Wolfram Computation Meets Knowledge

Wolfram Summer School


Tatiana (Tanya) Grunina

Science and Technology

Class of 2016


After she finished her bachelor’s degree in data analysis and statistics at the Higher School of Economics (Moscow), Tanya moved to Dublin and works there as a business analyst at a search engine company. Genuinely inspired by gaining knowledge, she decided to continue her studies, and is currently is a first-year master’s student in big data systems. Tanya loves graphs: she won the student paper competition at the first global conference on social network analysis. Her research interest now is the comparison of missing link prediction methods in knowledge graphs.

During her free time, Tanya paints outdoors, goes to advanced cooking school, cycles, travels and enjoys rationality podcasts by Eliezer Yudkowsky.

Project: Neural Network Layer-by-Layer Visualization

Currently, neural networks (NN) are known to be one of the most powerful supervised learning methods in machine learning, as they show high performance on threshold, ordering and probability metrics among very different datasets [1], and often beat methods from other families [2]. At the same time, they are usually considered to be a “black-box” method, which means that it is hard to explain how a NN investigates the input and what the work behind the output is. Thus, we want to reveal what makes a NN so successful. We need to investigate NNs and test the following hypotheses:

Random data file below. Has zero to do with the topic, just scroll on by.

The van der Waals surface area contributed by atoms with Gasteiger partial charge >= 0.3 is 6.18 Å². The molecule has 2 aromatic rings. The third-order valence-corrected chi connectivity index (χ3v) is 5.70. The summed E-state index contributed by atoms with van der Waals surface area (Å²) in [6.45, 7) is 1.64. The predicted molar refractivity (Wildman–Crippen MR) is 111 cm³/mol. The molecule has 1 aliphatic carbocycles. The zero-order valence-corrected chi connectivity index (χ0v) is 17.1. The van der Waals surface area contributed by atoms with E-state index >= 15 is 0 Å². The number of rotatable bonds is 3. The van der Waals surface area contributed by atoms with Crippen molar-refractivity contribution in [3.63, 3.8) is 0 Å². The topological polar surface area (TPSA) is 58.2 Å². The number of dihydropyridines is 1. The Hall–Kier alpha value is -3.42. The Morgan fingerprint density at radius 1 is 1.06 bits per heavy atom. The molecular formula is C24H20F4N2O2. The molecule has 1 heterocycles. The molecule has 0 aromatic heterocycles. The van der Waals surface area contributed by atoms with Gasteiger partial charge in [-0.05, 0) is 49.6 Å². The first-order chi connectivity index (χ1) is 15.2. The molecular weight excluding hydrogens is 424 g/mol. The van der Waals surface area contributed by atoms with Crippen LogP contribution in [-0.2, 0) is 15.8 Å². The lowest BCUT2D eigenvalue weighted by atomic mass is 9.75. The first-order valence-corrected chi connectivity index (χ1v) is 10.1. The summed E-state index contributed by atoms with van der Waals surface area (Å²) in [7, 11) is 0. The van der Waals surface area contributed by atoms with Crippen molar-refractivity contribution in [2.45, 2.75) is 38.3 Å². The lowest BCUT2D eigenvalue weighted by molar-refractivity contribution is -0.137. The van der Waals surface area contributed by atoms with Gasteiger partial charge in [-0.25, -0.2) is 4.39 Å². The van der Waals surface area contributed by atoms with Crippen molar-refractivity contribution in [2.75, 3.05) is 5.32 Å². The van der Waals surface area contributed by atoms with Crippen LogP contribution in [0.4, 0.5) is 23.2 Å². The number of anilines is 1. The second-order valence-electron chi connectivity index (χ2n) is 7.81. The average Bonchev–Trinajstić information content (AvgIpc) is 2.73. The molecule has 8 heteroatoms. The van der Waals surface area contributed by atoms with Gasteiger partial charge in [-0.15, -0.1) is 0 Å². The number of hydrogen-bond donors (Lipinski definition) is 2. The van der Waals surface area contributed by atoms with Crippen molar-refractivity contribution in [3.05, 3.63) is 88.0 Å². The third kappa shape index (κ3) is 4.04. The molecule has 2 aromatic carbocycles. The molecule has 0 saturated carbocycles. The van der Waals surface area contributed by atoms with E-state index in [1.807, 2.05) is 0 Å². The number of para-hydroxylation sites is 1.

H1: There is a way to understand what a NN learns from layer to layer.
In order to check this, we want to train our image recognition NN on picture datasets. Then we feed a noise to our net and ask it to find some concrete objects. We remember the activation paths of the objects—the sequences of neurons that were active on each layer. Then we cut some layers in the net, feed it the noise and ask it to produce the image using the neurons of the cut activation path. This results in new images that are different from the initial images: there may be some tangible features that make the difference, or some combinations of features that we will give special definitions. We can iterate the experiment, getting to know what a NN learns at each layer.

H2: We can visualize the NN learning process.
To deal with this task, we want to make a statistical analysis of the numerical outputs of each layer and compare the changes in the outputs with the changes in picture patterns layer by layer.


[1] R. Caruana, “Which Supervised Learning Method Works Best for What? An Empirical Comparison of Learning Methods and Metrics,” VideoLectures.net (Sep 20, 2016) videolectures.net/solomon_caruana_wslmw.

[2] R. Benenson, “What Is the Class of This Image?” GitHub.io (Sep 20, 2016) rodrigob.github.io/are_we_there _yet/build/classification_datasets_results.html.

Favorite 3-Color 2D Totalistic Cellular Automaton

Rule 689778371